"This is where we stay at. It's easier for Andre. Everything's compact, and he can hold onto a lot of things, and this is where we've been staying," said Melissa Rivenell as she walked around their RV in her mother's backyard.
The couple has been living an hour outside Beaumont in east Texas after what was supposed to be a three-month visit back in December 2019.
They were scheduled to leave March 2020, but that flight to Melbourne was canceled.
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A month later, Andre's disability assistance was cut off.
He says the Australian government told him he had been gone for too long.
"I paid my taxes in Australia," Andre said. "I voted for these people, and yet they treat me like this."
When the pandemic hit, Australia closed its borders to everyone including its own citizens.
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When they began allowing people back in, it was with a severely limited weekly cap.
Sometimes only 20 to 40 people are allowed on a flight, raising ticket prices through the roof.
Business class airfare jumped to more than $10,000 for each ticket - the level of service Andre needs because of his medical conditions.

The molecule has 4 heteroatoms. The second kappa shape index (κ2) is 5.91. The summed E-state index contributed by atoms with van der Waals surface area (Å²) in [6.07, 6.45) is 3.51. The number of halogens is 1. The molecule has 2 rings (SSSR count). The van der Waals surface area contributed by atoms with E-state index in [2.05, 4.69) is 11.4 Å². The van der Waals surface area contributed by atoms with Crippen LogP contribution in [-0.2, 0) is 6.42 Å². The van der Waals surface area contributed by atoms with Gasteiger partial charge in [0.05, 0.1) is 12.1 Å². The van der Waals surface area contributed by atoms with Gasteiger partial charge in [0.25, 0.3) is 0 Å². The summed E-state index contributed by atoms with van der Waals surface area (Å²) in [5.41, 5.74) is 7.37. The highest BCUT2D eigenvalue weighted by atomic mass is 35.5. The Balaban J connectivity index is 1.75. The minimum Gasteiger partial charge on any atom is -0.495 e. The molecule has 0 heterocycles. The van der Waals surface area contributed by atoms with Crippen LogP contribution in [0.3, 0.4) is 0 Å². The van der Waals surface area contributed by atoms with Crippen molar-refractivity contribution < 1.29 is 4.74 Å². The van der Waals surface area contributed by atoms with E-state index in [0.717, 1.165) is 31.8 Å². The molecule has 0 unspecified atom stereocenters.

What the Rivenells could barely afford at the beginning of the pandemic is now out of the question.
The urgency to get back to Australia is growing after Andre suffered a stroke this past December 2020.
While in the hospital, doctors also diagnosed him with a disease they believe might be ALS.
"I need to get home. I'm slowly dying," said Andre candidly.
His health declined quickly since the stroke. Today, he cannot walk, eat or bathe on his own.
Melissa stopped working a part-time job in order to become his full-time caregiver. "He can't even go to the bathroom on his own now," she said.
All of this developing as they waited for months to get back home.
They registered with Australia's Department of Foreign Affairs and Trade, joining a list of nearly 40,000 Australians waiting to get back home.
They've compiled paperwork and doctors letters to prove Andre's medical case, but they were denied an emergency government loan twice and now, silence.
Andre says he feels like he's a forgotten citizen. And now, the fear is he may soon lose the ability to travel at all.
"God forbid I die here, I don't want to do that because I want to see my son," he said.
Andre's 19-year-old son has been working as his father's advocate on the ground in Australia.
An organization called Free and Open Australia is working on behalf of the thousands still waiting to get home.
They have filed a legal challenge with the United Nations Human Rights Committee stating that Australia is breaking clause 12.4 of the International Covenant on Civil and Political Rights.
The group claims Australia is arbitrarily blocking people from returning home.
With no income, no health insurance and mounting medical issues,Andre and his wife have established a GoFundMe page to help raise the nearly $50,000 AUD they need for two business class tickets home to Melbourne.
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